I remember Lore Segal's Tell Me a Mitzi so vividly (almost every detail!) from my childhood. I didn't grow up in the city but, for me, it was one of two books which formed a primal image of what life in the city must be like (the other book was From the Mixed Up Files of Mrs. Basil E. Frankweiler).
A "Mitzi" is a story about a girl named Mitzi, and there are three of them in this book. In the first, when Mitzi and her younger brother Jacob wake up and find their parents still asleep they decide to go to grandma's apartment. All by herself, Mitzi gets the both of them ready, out the door and into a taxi, only to find they don't know grandma's address. It's interesting to note that when I heard this story as a child I thought nothing strange about the doorman saying goodbye to the children as they left. As an adult I wondered, "What? Why doesn't that doorman stop them? He's just going to let two small children wander the city? Alone???" That would spoil the story, of course. The story's charm lies in that the children are perfectly independent -- well, almost.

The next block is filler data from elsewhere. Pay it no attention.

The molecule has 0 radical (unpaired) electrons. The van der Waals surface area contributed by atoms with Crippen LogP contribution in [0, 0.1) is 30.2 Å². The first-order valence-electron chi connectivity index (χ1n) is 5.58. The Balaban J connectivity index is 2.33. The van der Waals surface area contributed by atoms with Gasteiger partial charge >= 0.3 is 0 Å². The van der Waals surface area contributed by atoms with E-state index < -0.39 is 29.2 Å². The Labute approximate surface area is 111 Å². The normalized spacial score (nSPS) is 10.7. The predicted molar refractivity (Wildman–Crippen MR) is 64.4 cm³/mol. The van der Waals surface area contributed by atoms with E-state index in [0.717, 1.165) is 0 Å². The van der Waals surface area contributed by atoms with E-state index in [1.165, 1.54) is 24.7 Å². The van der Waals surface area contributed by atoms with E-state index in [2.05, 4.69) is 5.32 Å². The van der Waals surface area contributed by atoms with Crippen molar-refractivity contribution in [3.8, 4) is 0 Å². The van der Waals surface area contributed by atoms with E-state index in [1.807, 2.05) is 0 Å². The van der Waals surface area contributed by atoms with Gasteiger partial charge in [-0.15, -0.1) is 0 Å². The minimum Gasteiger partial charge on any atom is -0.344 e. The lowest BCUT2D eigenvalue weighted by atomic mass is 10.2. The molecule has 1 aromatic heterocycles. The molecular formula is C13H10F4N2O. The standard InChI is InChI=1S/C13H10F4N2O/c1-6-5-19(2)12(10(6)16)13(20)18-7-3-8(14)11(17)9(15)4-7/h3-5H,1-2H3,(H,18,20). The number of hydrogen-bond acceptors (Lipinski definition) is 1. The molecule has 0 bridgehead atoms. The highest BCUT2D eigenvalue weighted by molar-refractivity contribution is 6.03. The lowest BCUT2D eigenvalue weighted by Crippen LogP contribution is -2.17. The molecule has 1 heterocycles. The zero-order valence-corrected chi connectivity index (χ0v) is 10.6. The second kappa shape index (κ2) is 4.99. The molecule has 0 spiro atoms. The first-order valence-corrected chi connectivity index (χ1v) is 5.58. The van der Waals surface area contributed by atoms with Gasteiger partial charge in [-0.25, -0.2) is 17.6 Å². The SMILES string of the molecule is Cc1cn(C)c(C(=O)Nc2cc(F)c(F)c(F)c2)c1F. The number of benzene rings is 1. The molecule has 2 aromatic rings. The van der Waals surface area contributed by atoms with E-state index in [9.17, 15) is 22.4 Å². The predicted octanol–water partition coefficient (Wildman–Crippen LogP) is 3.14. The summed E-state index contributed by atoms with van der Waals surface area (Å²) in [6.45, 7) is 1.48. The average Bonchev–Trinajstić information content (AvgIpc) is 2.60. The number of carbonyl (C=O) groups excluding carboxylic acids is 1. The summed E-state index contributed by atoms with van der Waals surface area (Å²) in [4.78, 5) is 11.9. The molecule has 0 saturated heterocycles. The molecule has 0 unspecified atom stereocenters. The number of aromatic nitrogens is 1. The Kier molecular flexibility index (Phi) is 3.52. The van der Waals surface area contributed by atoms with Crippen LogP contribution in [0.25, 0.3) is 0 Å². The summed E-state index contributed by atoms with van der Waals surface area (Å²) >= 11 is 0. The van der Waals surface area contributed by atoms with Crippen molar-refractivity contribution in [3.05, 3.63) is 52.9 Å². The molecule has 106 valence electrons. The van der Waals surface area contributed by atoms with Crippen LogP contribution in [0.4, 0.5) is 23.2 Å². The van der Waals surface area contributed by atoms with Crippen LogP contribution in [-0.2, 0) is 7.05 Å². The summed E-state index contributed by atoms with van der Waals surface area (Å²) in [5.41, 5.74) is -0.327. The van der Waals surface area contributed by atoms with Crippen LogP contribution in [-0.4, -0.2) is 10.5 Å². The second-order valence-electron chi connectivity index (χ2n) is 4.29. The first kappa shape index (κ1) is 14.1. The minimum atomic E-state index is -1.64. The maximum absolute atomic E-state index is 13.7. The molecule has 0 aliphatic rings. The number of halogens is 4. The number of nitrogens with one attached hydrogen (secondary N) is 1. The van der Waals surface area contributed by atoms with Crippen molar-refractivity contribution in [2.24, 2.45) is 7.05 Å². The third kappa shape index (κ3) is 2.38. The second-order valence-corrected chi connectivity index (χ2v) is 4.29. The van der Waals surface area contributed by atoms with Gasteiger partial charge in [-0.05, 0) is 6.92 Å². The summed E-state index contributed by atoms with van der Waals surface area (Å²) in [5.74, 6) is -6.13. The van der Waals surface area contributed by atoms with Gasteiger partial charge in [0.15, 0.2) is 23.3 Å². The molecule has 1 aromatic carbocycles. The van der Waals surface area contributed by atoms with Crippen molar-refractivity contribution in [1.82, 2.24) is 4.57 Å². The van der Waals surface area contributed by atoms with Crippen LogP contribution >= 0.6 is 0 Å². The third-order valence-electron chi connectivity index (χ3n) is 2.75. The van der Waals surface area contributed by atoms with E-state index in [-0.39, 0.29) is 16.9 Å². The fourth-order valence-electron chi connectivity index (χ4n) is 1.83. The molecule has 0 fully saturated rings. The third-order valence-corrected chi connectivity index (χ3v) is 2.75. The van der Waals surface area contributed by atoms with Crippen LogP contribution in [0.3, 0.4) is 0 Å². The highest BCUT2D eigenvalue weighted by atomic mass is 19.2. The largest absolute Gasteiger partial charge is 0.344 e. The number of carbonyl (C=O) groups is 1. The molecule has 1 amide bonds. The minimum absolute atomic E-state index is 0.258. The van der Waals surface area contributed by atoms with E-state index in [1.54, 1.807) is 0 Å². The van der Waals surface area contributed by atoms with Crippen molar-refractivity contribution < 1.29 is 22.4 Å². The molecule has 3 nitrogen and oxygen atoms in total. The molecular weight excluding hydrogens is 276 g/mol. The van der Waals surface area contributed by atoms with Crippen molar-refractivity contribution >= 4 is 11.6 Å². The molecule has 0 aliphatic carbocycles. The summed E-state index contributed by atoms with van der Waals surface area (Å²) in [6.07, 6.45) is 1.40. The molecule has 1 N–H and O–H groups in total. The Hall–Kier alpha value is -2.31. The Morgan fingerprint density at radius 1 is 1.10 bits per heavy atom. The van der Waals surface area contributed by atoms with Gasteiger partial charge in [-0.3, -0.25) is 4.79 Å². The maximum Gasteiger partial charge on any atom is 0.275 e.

There is a coziness to the stories without being saccharine. The family takes care of each other but without singing "Kumbaya". In the second story everyone gets a cold and the resulting personalities of sick patients reveal themselves. In the third, Mitzi, Jacob and their father watch a presidential motorcade, and the tantrum of a two year old provides an amusing twist.
The city is New York, but Harriet Pincus does not include any landmarks in her colorful illustrations so the cityscape could stand in for any in your child's imagination, as it did in mine. The expressions on faces (such as Mitzi's dad when he comes home with a cold) are priceless and Pincus includes funny little details: Mitzi's parents sleep in twin bunny beds!
I'm surprised to find it out of print, but fortunately I have an old copy, and I bet you can find it in the library. It received all sorts of accolades including a New York Times Outstanding Book of the Year and A School Library Journal Best of the Best Books ("Best of the Best", I love that).
Last year, Vintage Books My Kid Loves posted about Mitzi, and you can see some of the artwork, here.
Visit Lore Segal's website.
Big Kid says: I like the taxi ride.